To the brave Syrians who took to the street ten years ago, we will never forget you!
Cover photo: Aladdin Hammami
Leonard Bektas is studying the peace and development program at Uppsala University. He is also a board member of the Liberal Youth Party’s International Committee. In his spare time, Leonard plays football, studies conflict in the Middle East, and listens to Arab and Turkish music. Rumor also has it that he is decent at making bulgur with köfte and piyaz.
Melwin Martinsson is studying English at Uppsala University. He is a board member of the Liberal Youth Party’s International Committee. He plays ice hockey and is the founder of Uppsala University Eagles, the first ever student-only hockey team that represents Uppsala University.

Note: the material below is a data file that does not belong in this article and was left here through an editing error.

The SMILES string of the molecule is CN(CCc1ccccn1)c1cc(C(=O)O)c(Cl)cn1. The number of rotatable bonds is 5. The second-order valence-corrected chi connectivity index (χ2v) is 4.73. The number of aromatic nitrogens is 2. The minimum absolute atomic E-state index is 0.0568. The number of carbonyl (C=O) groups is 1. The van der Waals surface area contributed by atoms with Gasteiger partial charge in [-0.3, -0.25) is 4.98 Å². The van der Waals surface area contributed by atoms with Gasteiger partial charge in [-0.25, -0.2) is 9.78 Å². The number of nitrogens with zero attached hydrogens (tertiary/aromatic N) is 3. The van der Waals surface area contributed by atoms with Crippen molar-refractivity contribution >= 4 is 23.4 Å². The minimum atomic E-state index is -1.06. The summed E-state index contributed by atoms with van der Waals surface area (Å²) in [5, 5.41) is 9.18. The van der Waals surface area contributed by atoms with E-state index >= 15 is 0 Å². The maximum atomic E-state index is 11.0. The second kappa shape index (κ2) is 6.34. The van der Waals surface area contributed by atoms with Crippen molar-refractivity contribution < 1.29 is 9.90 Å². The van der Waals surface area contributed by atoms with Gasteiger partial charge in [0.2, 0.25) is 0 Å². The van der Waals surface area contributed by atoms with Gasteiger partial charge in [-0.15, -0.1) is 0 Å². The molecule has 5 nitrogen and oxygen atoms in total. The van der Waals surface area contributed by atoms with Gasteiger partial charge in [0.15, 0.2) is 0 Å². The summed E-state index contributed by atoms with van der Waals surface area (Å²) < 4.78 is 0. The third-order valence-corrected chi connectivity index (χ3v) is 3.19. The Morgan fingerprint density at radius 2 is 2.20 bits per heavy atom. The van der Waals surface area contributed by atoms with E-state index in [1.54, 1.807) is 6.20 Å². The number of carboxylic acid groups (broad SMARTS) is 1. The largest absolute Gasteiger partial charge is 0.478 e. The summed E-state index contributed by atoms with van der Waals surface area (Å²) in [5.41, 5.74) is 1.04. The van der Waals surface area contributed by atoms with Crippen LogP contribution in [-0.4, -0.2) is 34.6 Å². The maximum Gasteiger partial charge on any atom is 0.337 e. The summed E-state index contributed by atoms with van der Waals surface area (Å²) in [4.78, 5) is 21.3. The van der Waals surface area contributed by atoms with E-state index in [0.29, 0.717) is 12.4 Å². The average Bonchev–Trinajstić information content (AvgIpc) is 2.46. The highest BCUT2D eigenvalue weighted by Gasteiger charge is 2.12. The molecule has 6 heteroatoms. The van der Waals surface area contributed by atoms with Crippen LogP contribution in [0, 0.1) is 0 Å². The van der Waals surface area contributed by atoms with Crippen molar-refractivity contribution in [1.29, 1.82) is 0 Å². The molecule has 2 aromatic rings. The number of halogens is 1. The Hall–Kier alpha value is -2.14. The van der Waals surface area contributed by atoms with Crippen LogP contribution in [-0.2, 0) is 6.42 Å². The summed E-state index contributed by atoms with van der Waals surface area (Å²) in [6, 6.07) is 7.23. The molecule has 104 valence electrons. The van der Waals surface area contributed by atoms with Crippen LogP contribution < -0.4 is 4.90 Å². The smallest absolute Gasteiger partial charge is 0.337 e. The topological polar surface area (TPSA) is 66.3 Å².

Emil Lewenhaupt is currently studying at the Peace and Development Program at Uppsala University. Alongside his studies he also works for the Liberal Party in Stockholm and is active in their youth organisation’s international committee. He loves traveling to distant places, working on his arabic, eating well made dumplings and learning more about Middle Eastern politics.